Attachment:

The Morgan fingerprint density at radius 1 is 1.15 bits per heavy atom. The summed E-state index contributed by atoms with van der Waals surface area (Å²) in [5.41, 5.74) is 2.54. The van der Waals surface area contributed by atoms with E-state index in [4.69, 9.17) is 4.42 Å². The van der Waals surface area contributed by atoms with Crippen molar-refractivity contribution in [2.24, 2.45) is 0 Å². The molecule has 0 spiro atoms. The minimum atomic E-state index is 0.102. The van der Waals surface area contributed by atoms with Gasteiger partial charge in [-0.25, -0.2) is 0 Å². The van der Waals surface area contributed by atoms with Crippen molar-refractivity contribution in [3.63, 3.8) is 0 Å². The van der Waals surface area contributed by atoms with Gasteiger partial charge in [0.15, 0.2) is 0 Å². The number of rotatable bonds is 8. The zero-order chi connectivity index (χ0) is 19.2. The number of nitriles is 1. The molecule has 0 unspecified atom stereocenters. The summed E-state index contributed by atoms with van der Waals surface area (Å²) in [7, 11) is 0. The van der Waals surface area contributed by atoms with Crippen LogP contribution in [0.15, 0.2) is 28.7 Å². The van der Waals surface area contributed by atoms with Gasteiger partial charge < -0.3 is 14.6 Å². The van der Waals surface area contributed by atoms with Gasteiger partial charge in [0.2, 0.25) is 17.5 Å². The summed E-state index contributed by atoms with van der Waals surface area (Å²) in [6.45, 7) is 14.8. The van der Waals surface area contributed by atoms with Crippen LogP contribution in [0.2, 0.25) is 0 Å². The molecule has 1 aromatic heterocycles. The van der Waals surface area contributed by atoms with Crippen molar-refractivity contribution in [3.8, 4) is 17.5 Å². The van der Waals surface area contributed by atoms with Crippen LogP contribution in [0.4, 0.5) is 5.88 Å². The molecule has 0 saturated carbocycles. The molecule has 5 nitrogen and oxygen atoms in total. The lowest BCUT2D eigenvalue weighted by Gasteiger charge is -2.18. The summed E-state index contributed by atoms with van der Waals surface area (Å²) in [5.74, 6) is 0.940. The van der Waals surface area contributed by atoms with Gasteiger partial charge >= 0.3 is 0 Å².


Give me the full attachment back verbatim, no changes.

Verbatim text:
The Morgan fingerprint density at radius 1 is 1.15 bits per heavy atom. The summed E-state index contributed by atoms with van der Waals surface area (Å²) in [5.41, 5.74) is 2.54. The van der Waals surface area contributed by atoms with E-state index in [4.69, 9.17) is 4.42 Å². The van der Waals surface area contributed by atoms with Crippen molar-refractivity contribution in [2.24, 2.45) is 0 Å². The molecule has 0 spiro atoms. The minimum atomic E-state index is 0.102. The van der Waals surface area contributed by atoms with Gasteiger partial charge in [-0.25, -0.2) is 0 Å². The van der Waals surface area contributed by atoms with Crippen molar-refractivity contribution in [3.63, 3.8) is 0 Å². The van der Waals surface area contributed by atoms with Gasteiger partial charge in [0.15, 0.2) is 0 Å². The number of rotatable bonds is 8. The zero-order chi connectivity index (χ0) is 19.2. The number of nitriles is 1. The molecule has 0 unspecified atom stereocenters. The summed E-state index contributed by atoms with van der Waals surface area (Å²) in [7, 11) is 0. The van der Waals surface area contributed by atoms with Crippen LogP contribution in [0.15, 0.2) is 28.7 Å². The van der Waals surface area contributed by atoms with Gasteiger partial charge < -0.3 is 14.6 Å². The van der Waals surface area contributed by atoms with Gasteiger partial charge in [0.2, 0.25) is 17.5 Å². The summed E-state index contributed by atoms with van der Waals surface area (Å²) in [6.45, 7) is 14.8. The van der Waals surface area contributed by atoms with Crippen LogP contribution in [0.2, 0.25) is 0 Å². The molecule has 1 aromatic heterocycles. The van der Waals surface area contributed by atoms with Crippen molar-refractivity contribution in [3.8, 4) is 17.5 Å². The van der Waals surface area contributed by atoms with Crippen LogP contribution in [0.4, 0.5) is 5.88 Å². The molecule has 0 saturated carbocycles. The molecule has 5 nitrogen and oxygen atoms in total. The lowest BCUT2D eigenvalue weighted by Gasteiger charge is -2.18. The summed E-state index contributed by atoms with van der Waals surface area (Å²) in [5.74, 6) is 0.940. The van der Waals surface area contributed by atoms with Gasteiger partial charge >= 0.3 is 0 Å².